So you can have your GoPiGo3 up on ROS2 in 1 hour:
Step1: Follow steps to create (headless) GoPiGo3 on Ubuntu 22.04 Server
Step2: Run script to install ROS2, GoPiGo3 ROS nodes, and helper scripts
Step3: Follow Test Plan -
Drive ROS2 GoPiGo via remote control from your keyboard
Inspect ROS2 topics
Publish ROS2 "command" topics to ROS2 GoPiGo3
(only GoPiGo3 and remote ssh shell on your desktop/laptop computer required - no ROS GUI)
I don’t know how to package the completed image - any tips?
You can look into my multi-booting threads where I described how to package things.
I haven’t created a “universal” script but it should be doable.
The big issue is that when you do create the image, you have to preserve all the attributes, including extended attributes and ownership, as well as preserving both soft and hard links.
It’s not difficult, but it’s not trivial.
There are several major steps:
Use something like ddrescue (gddrescue) to make a file that is an exact image of the system.2
Use a “shrinking” utility to reduce the image to the minimum size, removing all the unused part of the partition. Some utilities can set the “expand on boot” option too.
Open it using the system’s image mounter to verify that the image is valid.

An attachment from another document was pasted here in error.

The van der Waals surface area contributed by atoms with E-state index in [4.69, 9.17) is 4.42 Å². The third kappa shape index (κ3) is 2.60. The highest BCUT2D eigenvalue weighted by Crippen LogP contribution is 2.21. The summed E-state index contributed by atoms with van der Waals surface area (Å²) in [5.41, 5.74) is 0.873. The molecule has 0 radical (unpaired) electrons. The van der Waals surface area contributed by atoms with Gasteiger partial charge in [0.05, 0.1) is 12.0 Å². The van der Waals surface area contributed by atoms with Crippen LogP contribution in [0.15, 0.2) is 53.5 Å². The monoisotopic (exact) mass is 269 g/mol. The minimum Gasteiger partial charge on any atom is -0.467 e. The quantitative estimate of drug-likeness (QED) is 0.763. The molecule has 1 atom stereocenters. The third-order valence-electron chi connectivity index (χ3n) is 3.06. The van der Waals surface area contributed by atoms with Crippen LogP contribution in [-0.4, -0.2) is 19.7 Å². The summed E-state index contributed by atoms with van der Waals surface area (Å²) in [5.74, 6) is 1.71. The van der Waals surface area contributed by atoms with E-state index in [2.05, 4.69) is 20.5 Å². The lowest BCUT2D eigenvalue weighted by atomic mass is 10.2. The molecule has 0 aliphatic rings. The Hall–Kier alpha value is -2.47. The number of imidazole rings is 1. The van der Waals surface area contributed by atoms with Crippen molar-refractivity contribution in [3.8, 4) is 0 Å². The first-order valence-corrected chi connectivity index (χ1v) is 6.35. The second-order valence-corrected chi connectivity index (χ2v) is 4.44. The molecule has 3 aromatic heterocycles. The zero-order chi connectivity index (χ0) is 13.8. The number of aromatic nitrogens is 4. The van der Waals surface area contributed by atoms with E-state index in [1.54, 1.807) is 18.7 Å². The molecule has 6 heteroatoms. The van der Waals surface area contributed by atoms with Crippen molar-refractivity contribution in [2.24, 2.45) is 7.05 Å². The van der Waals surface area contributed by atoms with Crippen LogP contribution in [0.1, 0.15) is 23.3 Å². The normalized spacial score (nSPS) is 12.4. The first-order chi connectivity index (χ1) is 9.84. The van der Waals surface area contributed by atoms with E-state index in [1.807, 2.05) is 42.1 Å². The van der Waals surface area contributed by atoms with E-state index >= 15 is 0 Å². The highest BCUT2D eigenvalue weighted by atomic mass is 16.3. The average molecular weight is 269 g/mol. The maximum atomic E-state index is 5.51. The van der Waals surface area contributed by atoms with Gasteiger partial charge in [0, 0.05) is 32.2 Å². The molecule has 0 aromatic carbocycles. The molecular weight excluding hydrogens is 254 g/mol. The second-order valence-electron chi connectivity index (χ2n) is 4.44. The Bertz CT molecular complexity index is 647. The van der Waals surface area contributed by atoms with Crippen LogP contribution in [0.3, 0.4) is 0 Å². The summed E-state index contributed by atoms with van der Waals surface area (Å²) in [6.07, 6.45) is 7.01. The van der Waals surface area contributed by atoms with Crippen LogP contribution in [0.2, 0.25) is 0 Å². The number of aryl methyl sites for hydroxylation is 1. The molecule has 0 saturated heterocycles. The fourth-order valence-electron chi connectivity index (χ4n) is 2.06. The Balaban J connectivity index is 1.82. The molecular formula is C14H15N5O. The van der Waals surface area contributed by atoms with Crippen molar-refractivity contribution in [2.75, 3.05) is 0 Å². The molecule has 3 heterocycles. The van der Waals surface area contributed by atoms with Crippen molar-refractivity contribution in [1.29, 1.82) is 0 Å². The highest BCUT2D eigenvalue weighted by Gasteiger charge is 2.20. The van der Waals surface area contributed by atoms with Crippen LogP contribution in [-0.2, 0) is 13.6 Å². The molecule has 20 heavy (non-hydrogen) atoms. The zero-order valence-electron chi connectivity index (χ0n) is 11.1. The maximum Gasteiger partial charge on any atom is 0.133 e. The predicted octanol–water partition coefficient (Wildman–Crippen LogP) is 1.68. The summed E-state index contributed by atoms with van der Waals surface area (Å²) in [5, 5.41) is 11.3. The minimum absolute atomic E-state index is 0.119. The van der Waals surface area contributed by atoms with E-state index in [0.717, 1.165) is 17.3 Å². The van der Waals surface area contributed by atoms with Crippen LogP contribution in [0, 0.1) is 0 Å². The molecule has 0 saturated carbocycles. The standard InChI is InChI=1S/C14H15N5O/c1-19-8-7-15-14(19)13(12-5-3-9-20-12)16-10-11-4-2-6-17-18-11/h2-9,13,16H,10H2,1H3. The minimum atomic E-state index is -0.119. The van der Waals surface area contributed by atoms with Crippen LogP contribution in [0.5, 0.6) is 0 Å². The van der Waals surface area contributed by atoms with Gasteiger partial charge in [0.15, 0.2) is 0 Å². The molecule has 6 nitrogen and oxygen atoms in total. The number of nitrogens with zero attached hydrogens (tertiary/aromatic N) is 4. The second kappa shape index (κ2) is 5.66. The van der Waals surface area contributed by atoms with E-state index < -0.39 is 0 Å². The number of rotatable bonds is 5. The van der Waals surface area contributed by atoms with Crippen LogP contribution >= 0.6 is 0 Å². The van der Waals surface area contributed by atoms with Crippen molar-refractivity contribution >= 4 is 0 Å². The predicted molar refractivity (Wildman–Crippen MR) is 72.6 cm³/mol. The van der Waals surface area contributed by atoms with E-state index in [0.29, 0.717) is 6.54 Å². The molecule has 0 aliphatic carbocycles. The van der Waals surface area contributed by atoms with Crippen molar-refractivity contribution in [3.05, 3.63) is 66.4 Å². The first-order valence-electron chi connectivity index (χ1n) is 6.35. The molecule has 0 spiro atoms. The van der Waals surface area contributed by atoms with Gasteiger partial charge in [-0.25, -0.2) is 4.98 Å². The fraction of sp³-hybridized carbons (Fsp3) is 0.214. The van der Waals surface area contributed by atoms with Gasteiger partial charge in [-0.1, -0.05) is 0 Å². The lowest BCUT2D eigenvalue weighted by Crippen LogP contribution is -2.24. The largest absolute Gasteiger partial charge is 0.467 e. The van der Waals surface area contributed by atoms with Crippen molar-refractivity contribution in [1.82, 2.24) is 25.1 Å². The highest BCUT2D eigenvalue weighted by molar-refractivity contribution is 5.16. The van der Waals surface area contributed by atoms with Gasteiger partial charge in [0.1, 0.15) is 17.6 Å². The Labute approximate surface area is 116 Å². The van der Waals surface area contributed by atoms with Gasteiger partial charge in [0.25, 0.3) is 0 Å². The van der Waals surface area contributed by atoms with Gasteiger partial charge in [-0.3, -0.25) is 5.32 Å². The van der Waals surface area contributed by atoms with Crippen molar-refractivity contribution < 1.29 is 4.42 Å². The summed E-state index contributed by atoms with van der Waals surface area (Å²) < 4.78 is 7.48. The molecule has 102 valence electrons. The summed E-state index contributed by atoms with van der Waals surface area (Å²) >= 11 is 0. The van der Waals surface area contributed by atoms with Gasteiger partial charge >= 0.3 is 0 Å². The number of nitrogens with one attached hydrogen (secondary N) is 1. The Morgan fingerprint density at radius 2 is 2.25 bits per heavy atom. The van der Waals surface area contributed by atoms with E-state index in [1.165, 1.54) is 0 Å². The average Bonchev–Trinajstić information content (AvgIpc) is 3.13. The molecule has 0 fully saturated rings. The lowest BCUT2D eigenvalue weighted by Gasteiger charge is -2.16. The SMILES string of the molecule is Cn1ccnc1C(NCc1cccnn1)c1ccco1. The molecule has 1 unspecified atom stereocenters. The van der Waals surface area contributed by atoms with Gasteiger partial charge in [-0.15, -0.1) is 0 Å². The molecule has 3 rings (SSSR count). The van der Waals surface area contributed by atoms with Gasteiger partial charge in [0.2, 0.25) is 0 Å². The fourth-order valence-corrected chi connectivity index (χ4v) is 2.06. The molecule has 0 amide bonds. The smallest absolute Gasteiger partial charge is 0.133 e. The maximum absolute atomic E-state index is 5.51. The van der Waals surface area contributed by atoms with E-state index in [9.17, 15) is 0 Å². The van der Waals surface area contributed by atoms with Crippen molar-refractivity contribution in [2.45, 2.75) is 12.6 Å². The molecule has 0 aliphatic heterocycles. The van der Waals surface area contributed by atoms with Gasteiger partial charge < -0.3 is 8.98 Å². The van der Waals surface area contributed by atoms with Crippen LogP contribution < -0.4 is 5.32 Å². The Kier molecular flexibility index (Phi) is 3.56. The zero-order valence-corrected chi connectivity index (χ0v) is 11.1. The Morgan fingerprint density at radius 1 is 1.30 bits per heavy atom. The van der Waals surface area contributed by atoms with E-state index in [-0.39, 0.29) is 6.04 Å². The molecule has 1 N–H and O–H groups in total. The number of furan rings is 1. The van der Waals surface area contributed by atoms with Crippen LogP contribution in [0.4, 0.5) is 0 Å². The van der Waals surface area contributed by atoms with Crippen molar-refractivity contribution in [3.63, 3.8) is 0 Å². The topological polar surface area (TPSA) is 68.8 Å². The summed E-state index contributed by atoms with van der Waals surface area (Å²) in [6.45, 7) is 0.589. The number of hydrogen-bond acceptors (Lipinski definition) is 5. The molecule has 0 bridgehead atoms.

Run it through something like gzip to compress the image to a more manageable size.
Thoroughly test the image by re-installing it to various media and run it to death. Insure that every test cycle begins with a full e2fsk on the unmounted image partitions before booting it for the first time.
Once you get that down pat, there are additional steps, like clearing the apt cache, clearing browser cache, cookies and history, system temp, secrets, saved passwords, command cache, network configs, (except for IPv6), and other things you specifically set for yourself that is nobody else’s business. This will also shrink your final image size.
Test your final image by installing it on various Raspberry Pi versions, running e2fsk over it, and beating the living out of it. Don’t forget to e2fsk the images.
There are imaging tools out there for Raspberry Pi images, some claim to automagically clean things up. It will just require some searching.
Right now all the systems here are occupied by the granddaughters this week while they are on their “fall” school holiday. Once that’s done I can help with this.
It took a while, thinking about this … you reminded me of what I forgot about to prepare for imaging - remove the Dexter/gpg3_config.json file! My image, as is, would force 16 tick motors on an unsuspecting user.
The PiShrink log claims to have done all the removals that @jimrh mentioned giving me an image to test now.